Tumor invasion and metastasis is mediated by a transition from an epithelial to a mesenchymal phenotype. E-cadherin downregulation in epithelial tumors is associated with tumor progression. In contrast, N-cadherin, normally not expressed in epithelia, is upregulated in breast tumors and is associated with an invasive phenotype. R-cadherin, another classic cadherin known to function in brain, retina, muscle, pancreas, and kidney, has only very recently been linked to epithelial carcinomas. We found that R-cadherin is highly expressed in the breast epithelium and non-transformed mammary cell lines. In breast cancer, R-cadherin is highly expressed in ductal carcinomas in situ but markedly reduced in invasive duct carcinomas especially in advanced tumor areas, suggesting R-cadherin is lost with tumor progression. In support of a tumor suppressive role, knockdown of R-cadherin in normal breast cells disrupted morphogenesis and stimulated invasiveness, whereas overexpression in invasive breast cancer cells induced morphogenesis and inhibited invasion, tumor formation and lung metastasis. Thus, R-cadherin is an overlooked and important epithelial cadherin which exerts a potent suppressive role in breast cancer. In light of the widely appreciated roles that cadherins play in cancer progression, it will be important to elucidate whether R-cadherin is a critical factor and elucidate whether it acts through an adhesive or signaling mechanism.
In Aim 1, we will determine whether R- cad downregulation is associated with malignant progression and evaluate methylation as a mechanism for R- cadherin loss.
In Aim 2, we will map the regions within R-cadherin that determine its suppressive function and differentiate it from the proinvasive N-cadherin. Establishing the clinical relevance of R-cadherin and identifying the segments which mediate suppression could provide leads into signaling pathways and therapeutic strategies to control breast cancer.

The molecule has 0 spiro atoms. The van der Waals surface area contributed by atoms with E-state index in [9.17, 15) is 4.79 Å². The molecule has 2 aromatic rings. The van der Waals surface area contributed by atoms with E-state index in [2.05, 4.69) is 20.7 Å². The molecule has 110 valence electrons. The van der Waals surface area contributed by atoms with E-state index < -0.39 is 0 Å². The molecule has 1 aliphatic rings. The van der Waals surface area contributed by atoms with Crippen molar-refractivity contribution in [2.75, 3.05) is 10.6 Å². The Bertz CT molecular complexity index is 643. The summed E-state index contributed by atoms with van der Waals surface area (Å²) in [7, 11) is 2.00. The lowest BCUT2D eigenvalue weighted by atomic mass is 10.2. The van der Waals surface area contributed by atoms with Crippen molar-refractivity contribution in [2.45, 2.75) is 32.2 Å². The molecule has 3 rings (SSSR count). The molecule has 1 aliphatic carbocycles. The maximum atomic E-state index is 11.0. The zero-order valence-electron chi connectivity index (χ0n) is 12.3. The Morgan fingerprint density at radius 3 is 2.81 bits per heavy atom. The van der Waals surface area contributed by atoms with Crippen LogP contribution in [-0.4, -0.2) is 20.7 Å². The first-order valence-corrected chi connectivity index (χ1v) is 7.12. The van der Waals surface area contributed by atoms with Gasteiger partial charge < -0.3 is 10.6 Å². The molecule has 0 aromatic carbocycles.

Public Health Relevance

We found that R-cadherin is substantially downregulated in breast cancer. We have established a series of in vitro and in vivo models to test tumor suppression by R-cadherin. Interestingly, R-cadherin and N- cadherin are structurally very similar, yet display opposite effects on tumor progression. We have designed a series of studies to study the role of R-cadherin loss in breast cancer progression and map the molecular determinants that mediate its suppressive function as opposed to those that mediate tumor invasion by N- cadherin. We believe these studies have the potential to broaden our understanding of mechanisms that regulate breast cancer progression and have thus the potential to provide insights into therapeutic application.

National Institute of Health (NIH)
National Cancer Institute (NCI)
Research Project (R01)
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Tumor Progression and Metastasis Study Section (TPM)
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Lively, Tracy (LUGO)
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Albert Einstein College of Medicine
Schools of Medicine
United States
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Kim, Seaho; Yao, Jiahong; Suyama, Kimita et al. (2014) Slug promotes survival during metastasis through suppression of Puma-mediated apoptosis. Cancer Res 74:3695-706